HSR&D Citation Abstract
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Ophthalmologist-patient communication, self-efficacy, and glaucoma medication adherence.
Sleath B, Blalock SJ, Carpenter DM, Sayner R, Muir KW, Slota C, Lawrence SD, Giangiacomo AL, Hartnett ME, Tudor G, Goldsmith JA, Robin AL. Ophthalmologist-patient communication, self-efficacy, and glaucoma medication adherence. Ophthalmology. 2015 Apr 1; 122(4):748-54.
To examine the associations of provider-patient communication, glaucoma medication adherence self-efficacy, and outcome expectations with glaucoma medication adherence.
Prospective, observational cohort study.
Two hundred seventy-nine patients with glaucoma who were newly prescribed or taking glaucoma medications were recruited at 6 ophthalmology clinics.
Patients' visits were video recorded and communication variables were coded using a detailed coding tool developed by the authors. Adherence was measured using Medication Event Monitoring Systems for 60 days after their visits.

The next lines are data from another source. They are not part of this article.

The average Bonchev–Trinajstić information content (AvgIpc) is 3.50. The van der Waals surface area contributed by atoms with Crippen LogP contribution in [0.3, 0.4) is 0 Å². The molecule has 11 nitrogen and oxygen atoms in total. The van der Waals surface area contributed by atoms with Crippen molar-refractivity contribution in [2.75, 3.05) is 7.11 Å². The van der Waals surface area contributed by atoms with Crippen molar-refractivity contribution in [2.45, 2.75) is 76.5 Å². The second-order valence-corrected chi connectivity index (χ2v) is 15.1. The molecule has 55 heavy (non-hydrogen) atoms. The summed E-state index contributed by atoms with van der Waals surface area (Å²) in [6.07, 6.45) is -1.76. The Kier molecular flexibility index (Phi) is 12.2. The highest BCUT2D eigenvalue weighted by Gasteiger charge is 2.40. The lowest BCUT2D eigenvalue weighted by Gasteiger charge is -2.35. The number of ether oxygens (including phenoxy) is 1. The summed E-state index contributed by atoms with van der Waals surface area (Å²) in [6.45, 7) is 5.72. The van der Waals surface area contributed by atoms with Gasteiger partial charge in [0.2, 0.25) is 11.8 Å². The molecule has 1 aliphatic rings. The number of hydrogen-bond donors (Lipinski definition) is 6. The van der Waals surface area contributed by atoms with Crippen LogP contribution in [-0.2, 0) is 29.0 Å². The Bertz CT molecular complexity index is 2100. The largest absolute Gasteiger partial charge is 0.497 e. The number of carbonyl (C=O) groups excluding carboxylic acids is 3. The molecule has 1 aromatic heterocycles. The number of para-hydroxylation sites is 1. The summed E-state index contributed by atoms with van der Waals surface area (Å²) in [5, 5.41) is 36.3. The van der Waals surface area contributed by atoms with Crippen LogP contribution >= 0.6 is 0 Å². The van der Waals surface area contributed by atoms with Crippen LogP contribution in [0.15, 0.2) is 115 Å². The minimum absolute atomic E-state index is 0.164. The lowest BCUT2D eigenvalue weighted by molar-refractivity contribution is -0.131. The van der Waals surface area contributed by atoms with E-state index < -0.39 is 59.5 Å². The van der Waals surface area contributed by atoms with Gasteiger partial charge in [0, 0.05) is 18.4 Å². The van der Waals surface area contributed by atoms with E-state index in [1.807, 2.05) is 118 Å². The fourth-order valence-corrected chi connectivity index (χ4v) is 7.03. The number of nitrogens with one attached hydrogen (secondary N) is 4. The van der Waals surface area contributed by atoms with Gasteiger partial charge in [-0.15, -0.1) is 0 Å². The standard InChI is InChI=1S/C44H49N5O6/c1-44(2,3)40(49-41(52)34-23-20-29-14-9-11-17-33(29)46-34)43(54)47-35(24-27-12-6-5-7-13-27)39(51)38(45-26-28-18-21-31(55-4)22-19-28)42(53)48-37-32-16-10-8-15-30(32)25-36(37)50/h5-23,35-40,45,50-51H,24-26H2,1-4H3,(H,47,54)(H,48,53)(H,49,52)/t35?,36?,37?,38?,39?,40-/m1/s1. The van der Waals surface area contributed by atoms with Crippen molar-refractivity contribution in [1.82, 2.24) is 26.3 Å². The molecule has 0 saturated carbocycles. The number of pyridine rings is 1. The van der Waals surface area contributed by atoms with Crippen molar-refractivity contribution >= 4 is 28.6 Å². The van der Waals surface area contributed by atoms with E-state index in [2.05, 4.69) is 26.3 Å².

MAIN OUTCOME MEASURES:
The following adherence variables were measured for the 60-day period after their visits: whether the patient took 80% or more of the prescribed doses, percentage of the correct number of prescribed doses taken each day, and percentage of the prescribed doses taken on time.
Higher glaucoma medication adherence self-efficacy was associated positively with better adherence with all 3 measures. Black race was associated negatively with percentage of the correct number of doses taken each day ( = -0.16; P < 0.05) and whether the patient took 80% or more of the prescribed doses (odds ratio, 0.37; 95% confidence interval, 0.16-0.86). Physician education about how to administer drops was associated positively with percentage of the correct number of doses taken each day ( = 0.18; P < 0.01) and percentage of the prescribed doses taken on time ( = 0.15; P < 0.05).
These findings indicate that provider education about how to administer glaucoma drops and patient glaucoma medication adherence self-efficacy are associated positively with adherence.